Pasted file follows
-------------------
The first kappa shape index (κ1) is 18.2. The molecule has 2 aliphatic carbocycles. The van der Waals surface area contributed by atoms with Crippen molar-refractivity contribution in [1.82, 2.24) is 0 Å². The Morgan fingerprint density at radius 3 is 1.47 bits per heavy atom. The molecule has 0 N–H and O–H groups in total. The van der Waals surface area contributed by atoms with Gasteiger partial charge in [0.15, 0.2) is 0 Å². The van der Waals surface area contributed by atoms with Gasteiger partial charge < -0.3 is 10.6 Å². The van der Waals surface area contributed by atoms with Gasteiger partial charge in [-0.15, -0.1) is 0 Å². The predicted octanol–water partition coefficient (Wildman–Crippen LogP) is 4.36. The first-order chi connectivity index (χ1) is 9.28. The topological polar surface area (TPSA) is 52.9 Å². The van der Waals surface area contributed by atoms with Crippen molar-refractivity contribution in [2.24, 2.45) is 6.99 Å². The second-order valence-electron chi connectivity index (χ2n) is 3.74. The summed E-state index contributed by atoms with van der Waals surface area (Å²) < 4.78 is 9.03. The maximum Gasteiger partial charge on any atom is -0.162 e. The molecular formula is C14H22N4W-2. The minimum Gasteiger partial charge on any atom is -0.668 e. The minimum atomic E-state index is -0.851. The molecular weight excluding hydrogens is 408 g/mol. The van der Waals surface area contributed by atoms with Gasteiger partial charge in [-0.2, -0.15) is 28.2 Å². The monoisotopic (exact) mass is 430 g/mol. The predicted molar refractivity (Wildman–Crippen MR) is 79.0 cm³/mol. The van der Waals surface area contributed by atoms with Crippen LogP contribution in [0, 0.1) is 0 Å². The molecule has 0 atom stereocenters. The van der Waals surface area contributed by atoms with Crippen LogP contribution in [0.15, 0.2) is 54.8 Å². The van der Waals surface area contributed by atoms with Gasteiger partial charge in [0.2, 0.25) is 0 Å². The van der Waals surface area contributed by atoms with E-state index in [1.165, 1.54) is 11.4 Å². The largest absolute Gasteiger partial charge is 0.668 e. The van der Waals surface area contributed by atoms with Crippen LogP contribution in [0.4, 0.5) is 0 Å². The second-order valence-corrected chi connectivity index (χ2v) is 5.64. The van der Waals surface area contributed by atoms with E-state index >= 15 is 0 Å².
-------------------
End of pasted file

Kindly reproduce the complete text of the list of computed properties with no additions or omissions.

The first kappa shape index (κ1) is 18.2. The molecule has 2 aliphatic carbocycles. The van der Waals surface area contributed by atoms with Crippen molar-refractivity contribution in [1.82, 2.24) is 0 Å². The Morgan fingerprint density at radius 3 is 1.47 bits per heavy atom. The molecule has 0 N–H and O–H groups in total. The van der Waals surface area contributed by atoms with Gasteiger partial charge in [0.15, 0.2) is 0 Å². The van der Waals surface area contributed by atoms with Gasteiger partial charge < -0.3 is 10.6 Å². The van der Waals surface area contributed by atoms with Gasteiger partial charge in [-0.15, -0.1) is 0 Å². The predicted octanol–water partition coefficient (Wildman–Crippen LogP) is 4.36. The first-order chi connectivity index (χ1) is 9.28. The topological polar surface area (TPSA) is 52.9 Å². The van der Waals surface area contributed by atoms with Crippen molar-refractivity contribution in [2.24, 2.45) is 6.99 Å². The second-order valence-electron chi connectivity index (χ2n) is 3.74. The summed E-state index contributed by atoms with van der Waals surface area (Å²) < 4.78 is 9.03. The maximum Gasteiger partial charge on any atom is -0.162 e. The molecular formula is C14H22N4W-2. The minimum Gasteiger partial charge on any atom is -0.668 e. The minimum atomic E-state index is -0.851. The molecular weight excluding hydrogens is 408 g/mol. The van der Waals surface area contributed by atoms with Gasteiger partial charge in [-0.2, -0.15) is 28.2 Å². The monoisotopic (exact) mass is 430 g/mol. The predicted molar refractivity (Wildman–Crippen MR) is 79.0 cm³/mol. The van der Waals surface area contributed by atoms with Crippen LogP contribution in [0, 0.1) is 0 Å². The molecule has 0 atom stereocenters. The van der Waals surface area contributed by atoms with Crippen LogP contribution in [0.15, 0.2) is 54.8 Å². The van der Waals surface area contributed by atoms with Gasteiger partial charge in [0.2, 0.25) is 0 Å². The van der Waals surface area contributed by atoms with E-state index in [1.165, 1.54) is 11.4 Å². The largest absolute Gasteiger partial charge is 0.668 e. The van der Waals surface area contributed by atoms with Crippen LogP contribution in [0.4, 0.5) is 0 Å². The second-order valence-corrected chi connectivity index (χ2v) is 5.64. The van der Waals surface area contributed by atoms with E-state index >= 15 is 0 Å².